© istockphoto/Ina Peters
Cats share many cellular functions with humans. They have been domesticated for centuries, and have been used in scientific research from the early days of medicine. Since 1898, cats have contributed to the study of emotion, cardiac disease, spinal cord injury, cataract surgery, glaucoma, lupus, diabetes, spina bifida and more. These diseases are common to both humans and cats, and research in these areas has helped our understanding of human disease and the advancement of veterinary research.
Cats are mainly used as models to study sensory systems and neuroscience. They have acute hearing, excellent eye-sight and highly developed balance and spatial awareness. These highly developed senses have always interested scientists, and more is known about the anatomy of the cat's sensory systems than those of any other animal. Cats also have well developed cognitive abilities and memories, and have often been used in laboratory tests of learning ability, with results which have been applied to human educational practices.
As reliable anaesthetic methods and delicate instruments to examine the nervous system have been developed, cats have been used to study a variety of neurological problems, such as epilepsy, deafness, and vision problems, making great contributions to our understanding of the nervous system.
The visual system
David Hubel studied the development and function of the visual system in cats, finding that all mammals, including humans, are born with a partially-developed visual system. He built on information from previous detailed studies of the nervous systems of kittens,1 and found that proper development of the eyes, optic nerve and visual centres of the brain requires stimulation of the visual neurons by light. This work was awarded the Nobel Prize in medicine in 1981.2
The relatively long life span of cats, compared with mice and rats, makes it possible to observe the slower and more subtle effects of aging. Cats are known to reach the age of 16-20 years, and advances in treating many feline diseases have extended their life-expectancy.
Leukaemia, a malignant disease of the blood-forming organs, resulting in the uncontrolled production of abnormal white-blood-cells, is perhaps the most infamous of the diseases shared by cats and people. In cats, a condition similar to leukaemia in humans is caused by a retrovirus which was discovered in 1965. A vaccine for the feline leukaemia virus is available and has been refined over the years. Mammary cancer is also common in the cat, and many features of feline mammary cancer resemble human breast cancer which, among the human cancers, is the greatest killer of women.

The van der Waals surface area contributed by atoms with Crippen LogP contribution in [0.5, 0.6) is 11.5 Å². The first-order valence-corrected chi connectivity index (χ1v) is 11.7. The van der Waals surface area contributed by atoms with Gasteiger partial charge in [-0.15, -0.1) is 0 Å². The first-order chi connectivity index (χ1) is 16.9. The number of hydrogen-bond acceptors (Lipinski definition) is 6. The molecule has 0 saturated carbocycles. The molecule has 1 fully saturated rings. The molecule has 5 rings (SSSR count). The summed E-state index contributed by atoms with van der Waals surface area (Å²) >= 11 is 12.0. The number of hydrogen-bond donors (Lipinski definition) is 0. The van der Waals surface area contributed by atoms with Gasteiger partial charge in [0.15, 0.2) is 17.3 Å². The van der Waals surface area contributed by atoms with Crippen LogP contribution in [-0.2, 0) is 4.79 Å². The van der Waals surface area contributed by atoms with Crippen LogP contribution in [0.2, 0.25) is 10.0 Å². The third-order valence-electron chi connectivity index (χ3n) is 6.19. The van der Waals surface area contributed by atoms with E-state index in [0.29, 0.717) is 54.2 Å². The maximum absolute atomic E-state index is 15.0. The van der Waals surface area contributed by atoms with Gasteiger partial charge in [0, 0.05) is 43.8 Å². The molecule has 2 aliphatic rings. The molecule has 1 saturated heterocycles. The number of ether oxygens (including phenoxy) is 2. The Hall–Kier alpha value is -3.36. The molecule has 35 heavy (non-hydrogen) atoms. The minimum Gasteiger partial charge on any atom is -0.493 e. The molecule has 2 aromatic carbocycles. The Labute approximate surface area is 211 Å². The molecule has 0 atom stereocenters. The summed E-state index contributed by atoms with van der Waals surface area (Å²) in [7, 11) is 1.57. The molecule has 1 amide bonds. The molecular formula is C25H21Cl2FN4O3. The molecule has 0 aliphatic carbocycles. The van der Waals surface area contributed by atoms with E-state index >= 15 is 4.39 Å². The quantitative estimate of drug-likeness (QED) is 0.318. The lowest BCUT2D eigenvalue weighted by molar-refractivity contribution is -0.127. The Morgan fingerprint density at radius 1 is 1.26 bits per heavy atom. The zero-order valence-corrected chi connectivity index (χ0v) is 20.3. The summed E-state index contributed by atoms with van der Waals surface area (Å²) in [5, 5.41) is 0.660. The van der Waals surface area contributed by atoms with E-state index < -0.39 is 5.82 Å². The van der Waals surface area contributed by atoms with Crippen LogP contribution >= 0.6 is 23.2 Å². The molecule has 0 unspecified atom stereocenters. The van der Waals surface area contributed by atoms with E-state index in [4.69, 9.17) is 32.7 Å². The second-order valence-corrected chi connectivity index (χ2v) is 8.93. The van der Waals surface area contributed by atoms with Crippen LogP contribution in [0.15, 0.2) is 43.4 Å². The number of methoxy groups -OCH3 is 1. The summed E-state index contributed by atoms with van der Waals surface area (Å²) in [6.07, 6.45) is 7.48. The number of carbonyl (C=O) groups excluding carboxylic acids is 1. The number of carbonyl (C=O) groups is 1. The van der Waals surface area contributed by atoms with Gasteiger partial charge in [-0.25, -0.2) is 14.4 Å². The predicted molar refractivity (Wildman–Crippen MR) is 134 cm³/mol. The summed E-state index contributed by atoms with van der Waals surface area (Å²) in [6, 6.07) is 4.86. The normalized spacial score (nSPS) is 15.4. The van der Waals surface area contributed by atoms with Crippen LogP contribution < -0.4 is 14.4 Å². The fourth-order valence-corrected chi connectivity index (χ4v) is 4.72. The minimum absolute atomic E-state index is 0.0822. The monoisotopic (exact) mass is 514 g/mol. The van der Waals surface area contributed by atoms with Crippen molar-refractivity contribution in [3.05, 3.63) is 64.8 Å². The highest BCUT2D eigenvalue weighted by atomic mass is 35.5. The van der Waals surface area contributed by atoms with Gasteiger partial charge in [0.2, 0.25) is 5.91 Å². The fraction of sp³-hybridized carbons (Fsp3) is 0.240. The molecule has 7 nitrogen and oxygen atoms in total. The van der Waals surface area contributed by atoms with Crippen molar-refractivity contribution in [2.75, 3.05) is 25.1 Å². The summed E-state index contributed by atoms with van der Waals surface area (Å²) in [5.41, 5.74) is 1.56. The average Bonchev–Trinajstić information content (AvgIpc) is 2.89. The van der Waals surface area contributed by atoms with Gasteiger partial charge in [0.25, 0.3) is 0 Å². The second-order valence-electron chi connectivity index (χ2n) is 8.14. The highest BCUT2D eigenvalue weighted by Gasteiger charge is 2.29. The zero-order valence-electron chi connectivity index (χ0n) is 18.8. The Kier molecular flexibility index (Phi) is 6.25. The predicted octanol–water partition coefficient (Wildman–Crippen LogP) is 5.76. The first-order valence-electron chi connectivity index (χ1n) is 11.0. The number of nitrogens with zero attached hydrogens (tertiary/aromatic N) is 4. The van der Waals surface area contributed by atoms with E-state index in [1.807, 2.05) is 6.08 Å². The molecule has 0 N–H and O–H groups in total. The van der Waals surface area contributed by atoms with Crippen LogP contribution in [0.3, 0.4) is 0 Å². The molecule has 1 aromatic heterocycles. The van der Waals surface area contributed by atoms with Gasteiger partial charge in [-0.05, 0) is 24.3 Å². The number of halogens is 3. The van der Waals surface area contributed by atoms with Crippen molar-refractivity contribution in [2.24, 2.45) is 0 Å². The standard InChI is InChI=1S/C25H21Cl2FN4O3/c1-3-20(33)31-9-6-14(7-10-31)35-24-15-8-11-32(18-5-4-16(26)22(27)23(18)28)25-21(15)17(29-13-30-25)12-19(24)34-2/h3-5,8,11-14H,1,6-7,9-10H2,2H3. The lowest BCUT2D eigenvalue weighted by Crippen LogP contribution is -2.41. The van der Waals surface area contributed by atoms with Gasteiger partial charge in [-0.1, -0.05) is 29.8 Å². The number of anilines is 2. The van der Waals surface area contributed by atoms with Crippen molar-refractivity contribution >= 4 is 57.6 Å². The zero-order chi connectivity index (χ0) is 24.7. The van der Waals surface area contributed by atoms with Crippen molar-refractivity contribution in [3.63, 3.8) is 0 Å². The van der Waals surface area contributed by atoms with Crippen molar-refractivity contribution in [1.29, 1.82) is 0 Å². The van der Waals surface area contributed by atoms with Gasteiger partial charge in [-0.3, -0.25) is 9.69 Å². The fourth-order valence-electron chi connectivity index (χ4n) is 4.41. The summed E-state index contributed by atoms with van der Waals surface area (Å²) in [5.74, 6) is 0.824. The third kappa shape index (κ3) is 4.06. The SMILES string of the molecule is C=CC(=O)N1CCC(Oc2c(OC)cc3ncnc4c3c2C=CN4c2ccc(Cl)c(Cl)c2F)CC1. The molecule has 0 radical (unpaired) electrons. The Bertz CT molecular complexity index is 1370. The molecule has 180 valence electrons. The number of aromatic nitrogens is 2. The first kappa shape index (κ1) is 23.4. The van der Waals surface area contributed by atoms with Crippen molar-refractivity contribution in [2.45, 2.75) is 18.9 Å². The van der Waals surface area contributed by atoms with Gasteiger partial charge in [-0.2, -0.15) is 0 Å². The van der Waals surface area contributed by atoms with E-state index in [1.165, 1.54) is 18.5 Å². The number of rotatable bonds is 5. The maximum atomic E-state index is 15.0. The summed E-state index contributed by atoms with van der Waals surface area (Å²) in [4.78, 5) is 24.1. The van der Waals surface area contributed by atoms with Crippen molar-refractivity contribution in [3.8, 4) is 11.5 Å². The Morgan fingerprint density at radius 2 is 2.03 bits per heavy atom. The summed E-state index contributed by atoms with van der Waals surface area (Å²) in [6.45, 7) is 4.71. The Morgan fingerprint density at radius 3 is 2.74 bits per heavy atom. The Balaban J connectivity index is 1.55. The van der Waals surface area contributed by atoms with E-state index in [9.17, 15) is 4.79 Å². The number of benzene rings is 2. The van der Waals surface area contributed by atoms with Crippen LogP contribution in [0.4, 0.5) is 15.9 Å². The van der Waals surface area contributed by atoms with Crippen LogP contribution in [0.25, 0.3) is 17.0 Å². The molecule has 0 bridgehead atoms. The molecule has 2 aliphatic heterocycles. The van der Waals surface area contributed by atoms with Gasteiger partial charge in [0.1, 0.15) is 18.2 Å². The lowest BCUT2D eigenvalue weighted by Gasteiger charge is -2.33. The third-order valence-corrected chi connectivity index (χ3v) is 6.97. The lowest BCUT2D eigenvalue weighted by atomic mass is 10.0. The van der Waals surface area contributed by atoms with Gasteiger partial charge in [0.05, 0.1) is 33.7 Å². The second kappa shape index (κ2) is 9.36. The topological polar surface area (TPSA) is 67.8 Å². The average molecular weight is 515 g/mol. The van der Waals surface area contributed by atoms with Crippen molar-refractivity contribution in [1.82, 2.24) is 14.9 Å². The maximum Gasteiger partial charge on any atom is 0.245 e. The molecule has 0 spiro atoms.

For many years vets treated cats with symptoms of feline leukeamia, where they were unable to isolate the virus. In 1986 researchers found that this disease was caused by a different retrovirus, which was similar to the HIV virus in humans. The retrovirus became known as feline AIDS (T-lymphotropic lenti virus),3 and is thought to be transmitted through bite wounds, although the virus can remain dormant for years before causing disease, so there may be other routes of infection. FIV is not transmissible to humans, but the virus is genetically similar to HIV, and diseases caused by the virus are very similar. Cats which are naturally infected with the FIV virus are used as models to study effective anti-viral treatments for AIDS, which will benefit both cats and humans. The recent development of an FIV vaccine has given a potential new model for use in HIV vaccine development.
Detailed information about the FTLV assay and the disease can be found at Patents online.
Related link: Feline T-lymphotropic lentivirus assay patent information
1. Lorente de Nó, R. (1949) Cerebral cortex: architecture, intracortical connections, motor projections. Chapt. 15 in Fulton. J. F.: Physiology of the Nervous System. 3rd edition, Oxford University Press, New York and London
2. Hubel, D (1981) Nobel lecture. http://nobelprize.org/nobel_prizes/medicine/laureates/1981/hubel-lecture.pdf